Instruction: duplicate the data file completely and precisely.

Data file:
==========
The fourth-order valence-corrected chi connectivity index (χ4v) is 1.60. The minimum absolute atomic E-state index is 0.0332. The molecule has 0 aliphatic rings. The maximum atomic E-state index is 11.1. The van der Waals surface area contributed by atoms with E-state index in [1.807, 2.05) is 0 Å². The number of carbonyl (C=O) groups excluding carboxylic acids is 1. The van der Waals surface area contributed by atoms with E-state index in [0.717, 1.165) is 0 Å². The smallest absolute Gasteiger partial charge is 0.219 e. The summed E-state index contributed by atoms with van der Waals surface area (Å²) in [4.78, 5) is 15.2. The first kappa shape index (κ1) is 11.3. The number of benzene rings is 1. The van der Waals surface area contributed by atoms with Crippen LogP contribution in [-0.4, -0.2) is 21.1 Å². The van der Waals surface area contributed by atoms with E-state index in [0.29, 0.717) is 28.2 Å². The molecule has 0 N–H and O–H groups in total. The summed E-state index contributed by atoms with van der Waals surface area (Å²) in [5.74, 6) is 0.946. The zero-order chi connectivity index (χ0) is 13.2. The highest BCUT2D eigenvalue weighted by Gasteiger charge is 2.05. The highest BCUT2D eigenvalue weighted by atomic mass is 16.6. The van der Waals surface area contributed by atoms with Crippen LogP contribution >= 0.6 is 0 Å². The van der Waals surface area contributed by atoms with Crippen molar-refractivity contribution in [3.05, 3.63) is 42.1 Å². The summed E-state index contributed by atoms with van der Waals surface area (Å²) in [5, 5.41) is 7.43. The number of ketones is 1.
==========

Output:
The fourth-order valence-corrected chi connectivity index (χ4v) is 1.60. The minimum absolute atomic E-state index is 0.0332. The molecule has 0 aliphatic rings. The maximum atomic E-state index is 11.1. The van der Waals surface area contributed by atoms with E-state index in [1.807, 2.05) is 0 Å². The number of carbonyl (C=O) groups excluding carboxylic acids is 1. The van der Waals surface area contributed by atoms with E-state index in [0.717, 1.165) is 0 Å². The smallest absolute Gasteiger partial charge is 0.219 e. The summed E-state index contributed by atoms with van der Waals surface area (Å²) in [4.78, 5) is 15.2. The first kappa shape index (κ1) is 11.3. The number of benzene rings is 1. The van der Waals surface area contributed by atoms with Crippen LogP contribution in [-0.4, -0.2) is 21.1 Å². The van der Waals surface area contributed by atoms with E-state index in [0.29, 0.717) is 28.2 Å². The molecule has 0 N–H and O–H groups in total. The summed E-state index contributed by atoms with van der Waals surface area (Å²) in [5.74, 6) is 0.946. The zero-order chi connectivity index (χ0) is 13.2. The highest BCUT2D eigenvalue weighted by Gasteiger charge is 2.05. The highest BCUT2D eigenvalue weighted by atomic mass is 16.6. The van der Waals surface area contributed by atoms with Crippen LogP contribution >= 0.6 is 0 Å². The van der Waals surface area contributed by atoms with Crippen molar-refractivity contribution in [3.05, 3.63) is 42.1 Å². The summed E-state index contributed by atoms with van der Waals surface area (Å²) in [5, 5.41) is 7.43. The number of ketones is 1.